Coping with autistic adult children who have limited socialization ability is a daily challenge for parents. A recent Washington Post article profiled a family in Rockville, MD who resorted to extreme measures that sound like abuse: locking their two twin sons, 22 years old, in a "barren basement room every night" with "no lights, no bed."
But many families with similarly challenged adult children must make difficult decisions regarding their care:
The criminal allegations against Janice and John Land that erupted last week in Montgomery County have captured the attention of many — but no group more so than other parents who are caring for the growing number of autistic children entering adulthood. “We can’t condone their choices,” says Mark Bucknam, a professor at the National War College who lives two miles from the Lands. Court papers say that the young men were kept in a room with no working lights and a comforter on a bare tile floor. “But it’s possible that, in their minds, this was the least bad way to deal with this,” Bucknam says.
The Land's sons will be temporarily cared for by a guardian, reports the Post today. They are now at the center of a legal battle that seems unlikely to result in a happy outcome for anyone:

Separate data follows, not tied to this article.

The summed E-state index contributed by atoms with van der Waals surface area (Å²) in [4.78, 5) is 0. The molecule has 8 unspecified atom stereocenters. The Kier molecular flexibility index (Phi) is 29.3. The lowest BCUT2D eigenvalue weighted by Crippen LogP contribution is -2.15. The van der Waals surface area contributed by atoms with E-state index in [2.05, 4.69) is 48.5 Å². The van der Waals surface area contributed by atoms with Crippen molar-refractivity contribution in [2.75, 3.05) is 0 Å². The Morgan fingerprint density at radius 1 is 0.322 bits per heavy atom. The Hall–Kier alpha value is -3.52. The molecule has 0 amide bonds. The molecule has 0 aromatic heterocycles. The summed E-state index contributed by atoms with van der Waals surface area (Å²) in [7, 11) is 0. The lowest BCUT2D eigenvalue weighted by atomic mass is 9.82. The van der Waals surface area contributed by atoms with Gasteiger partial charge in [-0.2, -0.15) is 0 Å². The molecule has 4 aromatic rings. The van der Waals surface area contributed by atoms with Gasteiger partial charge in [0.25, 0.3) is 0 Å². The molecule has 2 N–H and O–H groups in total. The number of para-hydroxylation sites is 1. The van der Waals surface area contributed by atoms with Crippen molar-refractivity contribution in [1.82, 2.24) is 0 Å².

There are two proceedings in the case. In the criminal matter, police allege the room where the children slept had no furniture, carried an overwhelming odor of urine and had no working lights. Lynch declined to comment on the allegations, other than to say she will likely be advancing the Land’s side of the case in the weeks ahead.
John Land’s father said the allegations are overstated, given the challenges posed by the twins, who were non-verbal, given to running off and had regressed after being toilet trained.
In the other proceeding, the county’s Department of Health and Human Services is seeking guardianship. The young men have been moved into a group home, according to court records.